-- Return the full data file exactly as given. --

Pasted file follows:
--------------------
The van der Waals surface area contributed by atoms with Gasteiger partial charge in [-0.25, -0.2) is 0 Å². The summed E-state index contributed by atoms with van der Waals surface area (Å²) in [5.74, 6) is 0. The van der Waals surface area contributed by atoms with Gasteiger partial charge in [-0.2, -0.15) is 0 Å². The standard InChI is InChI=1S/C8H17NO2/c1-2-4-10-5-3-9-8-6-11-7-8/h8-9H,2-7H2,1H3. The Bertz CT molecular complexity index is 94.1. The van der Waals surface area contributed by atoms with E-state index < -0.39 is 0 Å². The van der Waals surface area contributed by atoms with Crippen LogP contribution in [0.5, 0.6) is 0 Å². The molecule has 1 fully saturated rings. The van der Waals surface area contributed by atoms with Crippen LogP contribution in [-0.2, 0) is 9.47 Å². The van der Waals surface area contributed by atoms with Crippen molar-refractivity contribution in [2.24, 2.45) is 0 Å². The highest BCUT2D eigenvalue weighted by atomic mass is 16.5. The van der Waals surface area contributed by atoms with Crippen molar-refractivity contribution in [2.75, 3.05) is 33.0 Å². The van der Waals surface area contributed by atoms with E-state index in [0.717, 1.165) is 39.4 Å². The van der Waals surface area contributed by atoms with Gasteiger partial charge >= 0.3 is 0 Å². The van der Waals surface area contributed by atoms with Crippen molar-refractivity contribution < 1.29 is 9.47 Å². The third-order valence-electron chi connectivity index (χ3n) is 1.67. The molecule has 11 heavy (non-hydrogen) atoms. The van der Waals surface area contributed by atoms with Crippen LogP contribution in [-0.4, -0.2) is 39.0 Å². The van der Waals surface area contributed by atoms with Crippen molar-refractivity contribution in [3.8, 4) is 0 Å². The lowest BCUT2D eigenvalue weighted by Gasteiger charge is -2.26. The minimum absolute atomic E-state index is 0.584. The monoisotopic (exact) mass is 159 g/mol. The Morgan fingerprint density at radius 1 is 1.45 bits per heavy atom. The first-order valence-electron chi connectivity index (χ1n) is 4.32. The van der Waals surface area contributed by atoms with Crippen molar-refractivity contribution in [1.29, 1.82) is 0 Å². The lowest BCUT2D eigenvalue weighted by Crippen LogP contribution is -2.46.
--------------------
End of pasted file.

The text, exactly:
The van der Waals surface area contributed by atoms with Gasteiger partial charge in [-0.25, -0.2) is 0 Å². The summed E-state index contributed by atoms with van der Waals surface area (Å²) in [5.74, 6) is 0. The van der Waals surface area contributed by atoms with Gasteiger partial charge in [-0.2, -0.15) is 0 Å². The standard InChI is InChI=1S/C8H17NO2/c1-2-4-10-5-3-9-8-6-11-7-8/h8-9H,2-7H2,1H3. The Bertz CT molecular complexity index is 94.1. The van der Waals surface area contributed by atoms with E-state index < -0.39 is 0 Å². The van der Waals surface area contributed by atoms with Crippen LogP contribution in [0.5, 0.6) is 0 Å². The molecule has 1 fully saturated rings. The van der Waals surface area contributed by atoms with Crippen LogP contribution in [-0.2, 0) is 9.47 Å². The van der Waals surface area contributed by atoms with Crippen molar-refractivity contribution in [2.24, 2.45) is 0 Å². The highest BCUT2D eigenvalue weighted by atomic mass is 16.5. The van der Waals surface area contributed by atoms with Crippen molar-refractivity contribution in [2.75, 3.05) is 33.0 Å². The van der Waals surface area contributed by atoms with E-state index in [0.717, 1.165) is 39.4 Å². The van der Waals surface area contributed by atoms with Gasteiger partial charge >= 0.3 is 0 Å². The van der Waals surface area contributed by atoms with Crippen molar-refractivity contribution < 1.29 is 9.47 Å². The third-order valence-electron chi connectivity index (χ3n) is 1.67. The molecule has 11 heavy (non-hydrogen) atoms. The van der Waals surface area contributed by atoms with Crippen LogP contribution in [-0.4, -0.2) is 39.0 Å². The van der Waals surface area contributed by atoms with Crippen molar-refractivity contribution in [3.8, 4) is 0 Å². The lowest BCUT2D eigenvalue weighted by Gasteiger charge is -2.26. The minimum absolute atomic E-state index is 0.584. The monoisotopic (exact) mass is 159 g/mol. The Morgan fingerprint density at radius 1 is 1.45 bits per heavy atom. The first-order valence-electron chi connectivity index (χ1n) is 4.32. The van der Waals surface area contributed by atoms with Crippen molar-refractivity contribution in [1.29, 1.82) is 0 Å². The lowest BCUT2D eigenvalue weighted by Crippen LogP contribution is -2.46.